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Major employers are only now starting to follow the lead of smaller employers in requesting information on AIDS and the workplace, according to Personnel Journal.

The magazine, which publishes the only employers guide available concerning services and information on AIDS and the workplace, reported that large firms represent only 15 percent of the total requests received for the guide, and these only in the last six months.Also, in what may be the first acknowledgement of AIDS affliction in the workplace by employers, more than 100 organizations representing more than 337,000 employees reported two deaths and 60 known diagnosed AIDS cases in the last year and a half.

The Personnel Journal results will be reported Sunday at the opening of the American Society for Personnel Administration conference at the Moscone Center in San Francisco.

Allan R. Halcrow, editor of Personnel Journal, said in the one year since the publication originated its free "Workplace and AIDS" guide, 85 percent of the 1,200 requests for copies have come from small to medium-sized firms.

They have led the way in requests from the beginning. Of the 85 percent, around 50 percent are small firms and the remaining 35 percent medium-sized firms, Halcrow said.

"This represents a complete reversal of the usual trends, in which the larger employers usually lead the way with employee benefit and similar programs because they have the resources in terms of people and dollars.

"However in the case of AIDS information, many apparently have been reluctant to acknowledge that a problem exists and have taken a very conservative approach to the situation.

"If an AIDS problem does exist within their employee ranks, it seems that many large employers do not consider it serious enough to warrant their attention, perhaps because of the tiny percentage of AIDS victims among a large workforce."

Halcrow said smaller firms may react to AIDS more quickly because it becomes more apparent in smaller workforces. Also, they may want to seek ways of reducing the potential costs associated with AIDS education and treatment, because it represents a larger portion of their employee benefits budgets.

"By staying on the cutting edge of knowledge about how other companies are handling AIDS problems, smaller employers may be able to provide cost-effective solutions to their own AIDS-related problems as well as better service to their employees," Halcrow observed.

Eighty percent of the firms requesting information said they believe the number of diagnosed cases of AIDS in their organizations will increase.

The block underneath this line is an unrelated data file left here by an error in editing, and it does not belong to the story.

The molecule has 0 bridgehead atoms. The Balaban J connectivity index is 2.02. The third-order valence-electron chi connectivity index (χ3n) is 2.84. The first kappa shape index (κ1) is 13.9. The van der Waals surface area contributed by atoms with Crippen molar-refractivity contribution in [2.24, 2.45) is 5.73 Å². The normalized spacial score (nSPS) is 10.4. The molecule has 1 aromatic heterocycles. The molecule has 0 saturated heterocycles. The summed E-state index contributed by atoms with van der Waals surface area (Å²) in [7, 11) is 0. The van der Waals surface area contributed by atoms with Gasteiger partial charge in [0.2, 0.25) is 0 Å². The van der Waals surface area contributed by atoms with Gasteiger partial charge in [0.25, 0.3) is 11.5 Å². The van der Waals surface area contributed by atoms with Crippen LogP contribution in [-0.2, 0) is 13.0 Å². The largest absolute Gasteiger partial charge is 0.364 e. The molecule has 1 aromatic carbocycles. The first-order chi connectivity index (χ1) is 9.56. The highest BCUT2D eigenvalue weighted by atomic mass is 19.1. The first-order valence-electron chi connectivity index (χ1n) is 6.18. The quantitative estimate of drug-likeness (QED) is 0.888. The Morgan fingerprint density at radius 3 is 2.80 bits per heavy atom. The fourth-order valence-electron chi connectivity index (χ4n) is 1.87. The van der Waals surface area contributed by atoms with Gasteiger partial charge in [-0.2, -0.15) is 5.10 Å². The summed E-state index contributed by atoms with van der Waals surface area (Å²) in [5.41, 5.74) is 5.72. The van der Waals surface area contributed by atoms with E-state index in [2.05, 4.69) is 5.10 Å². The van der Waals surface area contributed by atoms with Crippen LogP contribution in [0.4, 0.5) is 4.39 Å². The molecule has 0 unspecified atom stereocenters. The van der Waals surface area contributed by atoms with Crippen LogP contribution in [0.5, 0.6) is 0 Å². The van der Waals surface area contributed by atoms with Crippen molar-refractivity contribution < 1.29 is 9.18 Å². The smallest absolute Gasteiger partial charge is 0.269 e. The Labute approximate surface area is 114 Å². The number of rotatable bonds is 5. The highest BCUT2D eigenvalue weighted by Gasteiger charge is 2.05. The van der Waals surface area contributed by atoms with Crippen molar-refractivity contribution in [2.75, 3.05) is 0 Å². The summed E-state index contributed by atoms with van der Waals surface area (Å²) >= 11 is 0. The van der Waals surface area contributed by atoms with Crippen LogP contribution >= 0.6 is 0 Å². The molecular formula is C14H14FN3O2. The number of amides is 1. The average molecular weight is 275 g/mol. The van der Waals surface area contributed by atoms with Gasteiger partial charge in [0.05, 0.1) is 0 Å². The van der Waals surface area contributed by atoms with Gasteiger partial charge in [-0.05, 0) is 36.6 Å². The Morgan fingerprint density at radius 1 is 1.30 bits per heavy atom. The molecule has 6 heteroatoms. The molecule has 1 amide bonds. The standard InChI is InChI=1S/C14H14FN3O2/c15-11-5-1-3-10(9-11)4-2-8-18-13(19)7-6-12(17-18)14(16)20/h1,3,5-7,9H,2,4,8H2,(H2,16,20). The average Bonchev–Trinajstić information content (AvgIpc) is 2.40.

However, many of those without an AIDS education program or plans to establish one seem to be running into their own obstacles - mainly with management, said Halcrow.

He cited the response from an executive with a Mid-Atlantic insurance firm with over 1,000 employees and no AIDS education program who said, "I'm trying to convince management to deal with this issue head-on."

A representative from a Northeast statewide trade association with 7,000 employees added: "Many employers are taking the need for an AIDS policy too lightly."

Personnel Journal launched its AIDS In The Workplace Information Clearinghouse in July, 1987 in response to the lack of a single source of information about AIDS in the workplace. The Clearinghouse was designed to provide employers with information on education, insurance, legal and employer-policy issues associated with the disease.

Halcrow said Personnel Journal initiated the Clearinghouse to provide a central point for the distribution of work-related information on AIDS enabling all employers to benefit from the experience and approaches to the problem that are being taken by companies and organizations.

"We took the initiative because our audience, personnel administrators and those in human resources, represent the best avenues for distribution of information concerning AIDS. They are their organization's communications links to employees," Halcrow said.

Personnel Journal recently updated "The Workplace and AIDS" guide. It consists of a directory of over 200 organizations, educational programs, consultants and articles focusing on AIDS and the workplace. Prepared as a public service, it is available without charge from Personnel Journal.

Categories of information for employers include company policy; employee education; general education; legal issues; medical coverage; public policy and testing and worker protection. Each listing is summarized with name, address and phone number listed to contact for further information.

Employers may request a free copy of the guide by writing on their company letterhead to: Personnel Journal, 245 Fischer Ave. B-2, Costa Mesa, CA 92626.